How We Do It

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A safari in Botswana may be unlike any other holiday you’ve ever had – even if you have been on safari elsewhere in Africa. It is important to your enjoyment and satisfaction that what you find here approximates what you expect to find, and that you are properly equipped and prepared to reap the maximum benefit from what we hope will be the experience of a lifetime, and one which you will repeat, as many do, time and time again.


Perhaps the first thing is to properly understand is the environment – Botswana is Africa in the raw, and you will find yourself closer here to nature than you may ever have been. Be prepared for close encounters – with animals small and large, with insects, with reptiles and with people. Rest assured that a Botswana safari is not particularly dangerous, but it may challenge your preconceptions of what is and what is not dangerous.


Any holiday is full of hope and expectation. You may have had a friend or family member who described an experience or place that you wanted to capture for yourself ever since hearing their stories. Unfortunately, Botswana’s wilderness does not provide the same opportunity twice. What you may see in comparison to another visitor can vary drastically from day to day, season to season and year to year. Please keep that in mind and know that despite this, what you experience will be truly unadulterated and that you will be guided by people who want to share the untamable wilds of Botswana with you.


As far as our water camps are concerned, please be advised that the use of mekoro depends on a number of factors beyond our control – water levels, vegetation growth, changes in the Okavango’s channel-structure, and hippo activity, amongst others. These can and do change quickly and unpredictably. Consequently they may not be able to offer mokoro trails due to practical constraints or safety considerations. If this is the case they will recommend to guests that they stay in camp and enjoy other daily activities. We understand that you have chosen Footsteps in Africa to ensure a welcoming and professional safari experience. We maintain close relationships with all of our travel partners. Before traveling we ask questions about guest preferences. Answering these questions is essential for us to tailor each safari to the guest and to meet expectations.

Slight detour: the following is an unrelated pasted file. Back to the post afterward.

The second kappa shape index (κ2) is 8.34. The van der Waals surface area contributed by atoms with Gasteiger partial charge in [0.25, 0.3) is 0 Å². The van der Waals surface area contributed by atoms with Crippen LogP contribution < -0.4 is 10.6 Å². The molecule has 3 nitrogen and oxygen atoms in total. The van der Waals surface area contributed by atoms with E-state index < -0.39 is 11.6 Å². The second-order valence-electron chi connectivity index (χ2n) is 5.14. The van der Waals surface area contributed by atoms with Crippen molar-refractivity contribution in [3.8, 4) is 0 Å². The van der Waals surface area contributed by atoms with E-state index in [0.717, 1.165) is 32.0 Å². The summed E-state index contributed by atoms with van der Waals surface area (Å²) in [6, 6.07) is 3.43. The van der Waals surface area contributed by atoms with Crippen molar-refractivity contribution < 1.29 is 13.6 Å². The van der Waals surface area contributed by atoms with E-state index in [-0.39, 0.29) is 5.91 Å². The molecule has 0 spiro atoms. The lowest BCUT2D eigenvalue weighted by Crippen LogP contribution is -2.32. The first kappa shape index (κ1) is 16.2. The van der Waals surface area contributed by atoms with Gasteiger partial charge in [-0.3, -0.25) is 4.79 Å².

Useful things to pack

  • No more than three changes of light, casual clothing in brown, khaki or green, preferably, so as to be as inconspicuous in the bush as possible
  • A warm sweater AND a windcheater and scarf – Africa can be very cold
  • A hat – Africa can be very hot!
  • Good out door shoes and light shoes for relaxing in camp
  • Sunglasses
  • Insect repellent & sunscreen
  • A good flashlight and spare batteries – essential
  • A decent pair of binoculars will enhance your experience enormously
  • Camera, batteries, spare memory
  • Whatever medicines you may need and a basic, small First Aid kit containing: anti-septic ointment, plasters, pain killers, anti-histamine tablets (especially March-May) and anti-histamine cream, tweezers, eye drops and Imodium
  • All to weigh less than 20kgs (42lbs) and to be packed in a SOFT, HOLD-ALL type bag with NO WHEELS - VERY IMPORTANT!
  • Do not over-pack – and if at all possible carry only hand luggage, especially if you are passing through OR Tambo Airport in South Africa. Baggage handling there is notoriously slow and you may be forced to continue your journey without checked luggage, and luggage that does not travel with you is liable to be pilfered.

Flight Information

On arrival in Maun or Kasane Delta Air ground staff will welcome each flight. Inter-camp transfer times will be communicated the day before your departure from them.

Inter-camp transfers will be effected by single and/or twin-engined ‘bush’ ‘planes – aircraft designed for the short, dirt strips that serve the various camps and lodges. Most of these aircraft have baggage pods underneath the fuselage, which assist in keeping the weight centralized. This is why it is essential that luggage is in SOFT bags WITHOUT WHEELS that can be manipulated into the baggage pod.

Transfers are usually flown at 1000 – 1500 ft above ground level, affording good views of the passing terrain and, sometimes, wildlife. Sectors are usually 15 – 60. Wherever possible transfers are arranged so you will not miss an activity on the day, but every day’s schedule is different. If you would like to guarantee a set departure time a charter flight must be purchased.

It is a regulation of the Civil Aviation Authority of Botswana that each passenger’s weight is submitted on the necessary paperwork before flying. This is in order to determine a safe carrying capacity for each Delta Air flight and to ensure safe carriage of every passenger. We do need to have this information in advance of travel.

Baggage Restrictions

Luggage is restricted to 20 kilograms, including hand luggage, in SOFT bags WITHOUT WHEELS. Luggage needs to be stowed in the hold. A small camera bag that fits on the lap is allowed in the cabin. Any overweight luggage will be charged at a per kilo rate.


Passport & Visa

If you are entering South Africa, however briefly, at stage of your safari, ensure that you have two blank pages side by side in your passport with a minimum of six months validity from your date of return home. Upon entry into Botswana you will be given a visa for up to 90 days. There is no fee for this visa.


Travelling with Children

If you are traveling with children please make sure that you carry an unabridged birth certificate. If you are traveling without one of the parents you will need to have a notarized letter from the absent parent stating their approval for the specific travel. You will not be able to enter the country without these documents.